Contemporary fantasy aside, most works of fantasy depict a world with a much lower level of technology than our own world. Fantasy secondary worlds are often quasi-Medieval, or depict worlds similar to the Renaissance or to the civilisations of Ancient Greece or Rome. The plot will generally be set in or centred around the most advanced part of the world, but will incorporate a common fantasy trope: the barbarian.

 

Etymology

The word barbarian today means an uncivilised person with strong connotations of savagery and cruelty, but its original definition – it come from the Greek barbaros – was simply ‘foreign, non-Greek’. The word was an onomatopeic representation of how foreigners spoke (either their own language or Greek).

The name of the Berbers of north Africa comes from the same root, as does ‘Barbary Coast’ (ie, coastal north Africa). Even the female name ‘Barbara’ is related – probably because of the many female foreign slaves in Ancient Greece.

Example in Fantasy

The most famous fantasy barbarian of all is, of course, Conan – who was created by Robert E Howard in the early twentieth century and has been the hero of many stories by subsequent authors, including Robert Jordan, Lin Carter and L Sprague de Camp. Conan is a native of the northern land of Cimmeria, and his people are based on ancient Indo-Europeans and Celts; the Cimmerians are also descendants of the Atlanteans, although they have no memory of this heritage. Their land is gloomy and mountainous and the Cimmerians are an extremely hardy people. While they are a primitive, tribal race, they also have a strong sense of justice – which, in the tales of Conan’s exploits, is contrasted with the decadence and corruption of more civilised lands.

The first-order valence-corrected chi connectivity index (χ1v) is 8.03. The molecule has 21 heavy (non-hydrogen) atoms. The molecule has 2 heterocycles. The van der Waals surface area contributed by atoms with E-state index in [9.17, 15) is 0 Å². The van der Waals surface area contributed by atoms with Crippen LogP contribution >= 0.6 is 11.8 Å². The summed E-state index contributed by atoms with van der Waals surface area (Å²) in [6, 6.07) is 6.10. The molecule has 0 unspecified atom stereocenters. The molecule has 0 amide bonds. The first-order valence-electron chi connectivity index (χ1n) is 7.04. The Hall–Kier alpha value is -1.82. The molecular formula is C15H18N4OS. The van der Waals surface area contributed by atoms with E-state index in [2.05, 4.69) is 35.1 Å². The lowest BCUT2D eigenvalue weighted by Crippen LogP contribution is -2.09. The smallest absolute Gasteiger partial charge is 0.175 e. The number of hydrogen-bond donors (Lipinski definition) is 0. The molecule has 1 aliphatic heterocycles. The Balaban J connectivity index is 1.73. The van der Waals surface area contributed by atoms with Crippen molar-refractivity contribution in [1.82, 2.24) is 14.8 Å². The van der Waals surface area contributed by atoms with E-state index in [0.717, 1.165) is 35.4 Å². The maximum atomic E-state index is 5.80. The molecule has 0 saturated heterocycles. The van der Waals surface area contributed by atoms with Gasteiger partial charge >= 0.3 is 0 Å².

Fafhrd in Fritz Leiber’s stories such as ‘Ill Met in Lankhmar’ is another prominent barbarian northman. Terry Pratchett satirises the trope with his Cohen the Barbarian, an elderly warrior who laments the passing of a heroic age. Cnaiür urs Skiötha in R Scott Bakker’s The Prince of Nothing series is a Scylvendi barbarian whose homeland is between the largely unpopulated northern regions from where the preternaturally insightful Anasûrimbor Kellhus hails and the civilised lands around the Three Seas.

In A Song of Ice and Fire by George R R Martin, the Dothraki are barbarian horsemen of the eastern continent who are led initially by the Khal Drogo, a man who whose extremely long braid signifies that he has never been beaten in battle. A khal is the leader of a band called a khalasar (Drogo is, coincidentally (maybe), the name of Frodo Baggins’s father). The Dothraki are nomads and skilled riders who who literally and figuratively live on their horses and who complement their lifestyles by raiding.